In the Beginning, Oregon to Arizona
Months before October 2014, yours truly and Linda, wife and life-giver of decades, incubated a seed that quickly grew into a new adventure. We would downsize our belongings, donate our stuff in honor of common sense and homage to George Carlin, sell our home. After a year touring the country in a class-B RV, we may rent an apartment or, we might just keep going. Our plan is to travel the country to witness locations we had never been and revisit places once experienced during fleeting vacations of yesteryear. Our time was right. For the last several years, we had been caregivers to our parents and other relatives. We had put on the back-burner our wish, actually our need, to travel. The plan grew, with the wish to fulfill our nomadism until we need to shift gears. During our travels, we would collect national parks and national wildlife refuges, and enjoy the country and its wildlife.
Of course, being a retired ornithologist of the Department of Interior’s Biological Survey at Smithsonian and Linda’s keen interest and knowledge of birds would mean going to certain avian hotspots in Arizona, Texas, Florida and elsewhere. Living in a small RV should provide easy and inexpensive travel and increase time for birding. Those quick stops during earlier SUV road trips to glance a target species will be behind us. We will have time to more than just tick a new species. We will have the opportunity to become far more familiar with the birds we find.
This and chapters covering travel to Florida are chronicled with more detail, especially relating to birding, in “Milestone 700. The last 100 species.” Chapters chronicling travel after reaching 700 species of birds, with apology to nonbirders, will provide more details about birds and wildlife, and learning about the country and the lessons of day-to-day RVing.
22 October 2015
Today, we sadly say goodbye to Linda’s brother and begin a new journey. It is also the beginning of making the journey in a different mode and the start of a new life style. We had traveled by planes, trains, boats and automobiles. Today we head away from our former home turf, Medford, Oregon, for points beyond. Our plan is wintering in the Southwest, early spring in Texas, most of April in Florida, north up the eastern coast to Maine in June and then, keeping to the northern routes, across the northern states to Washington before traveling south to Oregon by September.
Winter is showing its teeth and we are happy to motor across the Cascade Mountains for our first night in Lava Beds National Monument south of Tule Lake. I once worked in the monument where I was fire chief. Luckily, then, back in a mid-1960’s, the frequent threat of fire never reared its ugly head. Our first night on the road and as residents of our 23-foot RV requires considerable care to park in a level camp. At least, that is our wet-behind-the-ears belief, which we base on earlier recommendations to park on a level place so that our refrigerator would stay cold from the Propane gas. We may have over done the search for a perfectly level location. The campground was almost empty, but park policy stated generators should not run late into the night. We are fine, level and cozy for our first night in the RV.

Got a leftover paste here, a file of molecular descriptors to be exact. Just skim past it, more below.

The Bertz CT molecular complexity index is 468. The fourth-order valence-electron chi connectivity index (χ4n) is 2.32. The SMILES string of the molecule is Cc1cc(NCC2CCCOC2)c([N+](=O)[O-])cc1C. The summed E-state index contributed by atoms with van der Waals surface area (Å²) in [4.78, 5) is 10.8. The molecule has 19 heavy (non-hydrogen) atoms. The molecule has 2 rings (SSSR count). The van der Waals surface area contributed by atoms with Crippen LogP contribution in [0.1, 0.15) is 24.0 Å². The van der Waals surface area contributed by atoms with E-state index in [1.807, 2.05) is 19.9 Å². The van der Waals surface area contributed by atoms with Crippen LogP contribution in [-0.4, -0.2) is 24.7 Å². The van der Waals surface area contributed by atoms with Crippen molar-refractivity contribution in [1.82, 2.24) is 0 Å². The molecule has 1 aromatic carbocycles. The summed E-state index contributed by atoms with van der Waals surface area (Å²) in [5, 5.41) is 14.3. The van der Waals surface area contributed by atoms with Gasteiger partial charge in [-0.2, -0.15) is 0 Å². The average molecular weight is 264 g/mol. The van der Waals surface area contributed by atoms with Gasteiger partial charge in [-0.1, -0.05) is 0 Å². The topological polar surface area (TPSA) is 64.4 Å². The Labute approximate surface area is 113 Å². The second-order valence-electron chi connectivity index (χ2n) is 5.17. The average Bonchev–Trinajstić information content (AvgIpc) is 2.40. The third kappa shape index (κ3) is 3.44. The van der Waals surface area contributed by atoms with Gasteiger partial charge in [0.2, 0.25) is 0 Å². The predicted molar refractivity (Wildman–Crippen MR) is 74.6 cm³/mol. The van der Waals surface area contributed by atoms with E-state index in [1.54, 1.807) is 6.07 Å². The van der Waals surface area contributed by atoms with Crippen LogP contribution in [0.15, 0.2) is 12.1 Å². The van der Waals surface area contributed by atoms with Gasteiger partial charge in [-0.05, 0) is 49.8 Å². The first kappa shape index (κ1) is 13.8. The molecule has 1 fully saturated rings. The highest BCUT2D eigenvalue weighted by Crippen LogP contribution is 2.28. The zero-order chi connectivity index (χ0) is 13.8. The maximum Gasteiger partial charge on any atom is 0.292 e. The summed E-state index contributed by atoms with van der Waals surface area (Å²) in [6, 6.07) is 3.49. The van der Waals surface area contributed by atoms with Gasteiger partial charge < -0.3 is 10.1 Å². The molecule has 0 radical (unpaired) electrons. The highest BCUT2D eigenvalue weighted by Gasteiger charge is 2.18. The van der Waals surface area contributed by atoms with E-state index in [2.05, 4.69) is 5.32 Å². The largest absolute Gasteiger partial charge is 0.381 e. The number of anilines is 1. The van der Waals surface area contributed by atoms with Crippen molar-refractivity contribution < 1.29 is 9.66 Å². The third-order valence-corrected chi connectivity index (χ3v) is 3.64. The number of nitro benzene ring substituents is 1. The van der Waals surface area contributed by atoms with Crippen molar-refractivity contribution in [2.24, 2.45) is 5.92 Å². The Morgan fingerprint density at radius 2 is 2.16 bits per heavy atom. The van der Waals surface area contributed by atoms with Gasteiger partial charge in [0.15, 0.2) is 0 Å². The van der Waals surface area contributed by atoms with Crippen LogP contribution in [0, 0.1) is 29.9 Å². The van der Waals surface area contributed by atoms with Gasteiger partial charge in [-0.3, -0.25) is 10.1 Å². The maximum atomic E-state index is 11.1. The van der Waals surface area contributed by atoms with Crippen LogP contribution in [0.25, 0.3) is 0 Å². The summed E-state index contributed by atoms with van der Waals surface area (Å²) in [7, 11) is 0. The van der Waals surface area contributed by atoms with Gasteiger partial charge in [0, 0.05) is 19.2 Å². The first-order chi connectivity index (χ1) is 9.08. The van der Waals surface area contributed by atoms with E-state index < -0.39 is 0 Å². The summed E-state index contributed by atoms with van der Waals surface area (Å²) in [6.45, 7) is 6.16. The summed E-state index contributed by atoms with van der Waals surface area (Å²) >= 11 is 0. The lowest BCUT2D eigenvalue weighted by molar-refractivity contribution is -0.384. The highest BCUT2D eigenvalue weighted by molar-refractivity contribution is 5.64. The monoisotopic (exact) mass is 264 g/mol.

The RV, besides being 23 feet long, is wide. The dual wheels keep the hulk steady around curves and slicing through side winds. The powerful Chevy engine easily carries us over the mountains despite the fact our fresh water tank is brimming, Our collection of clothes, books, paper, tools, food, medicine, everything you might find in a well-stocked bathroom and more were crammed into the overhead cabinets, under the propane two-burner range and kitchen cabinet. On the right side, forward a cabinet that had compartments from the floor and a large space for dry foods is a couch. Opposite that couch is another couch. Both are equally uncomfortable and are a misuse of space. Our realization of the unfortunate design is obvious, but it would take more nights on one of couches to decide a solution to fix our backs and have better storage areas.
In the meantime, during the night, we snuggle in the safe confines of the RV. Coziness wins over the makeshift bed. Our first night in the harsh lava fields and inside the cocoon created by the RV feels right. It feels comfortable and exciting. In the quiet darkness, we wonder if this will be our new normal.
We only briefly tried the furnace during our August shopping for what we hoped will be a perfect RV for our remaining days. The furnace does come to life and removes the chill from the waking hours of Lava Bed. Townsend’s Solitaires were everywhere. We decide to stay an additional night. Staying the extra night allowed for better acquaintance with October birds in this desolate lava.
The cold invites navigation southward. We were still worried about frozen water pipes. To avoid potential storms howling out of the Sierra Nevada, we opted for a more inland route from Reno south to Arizona. The route could not have been more boring.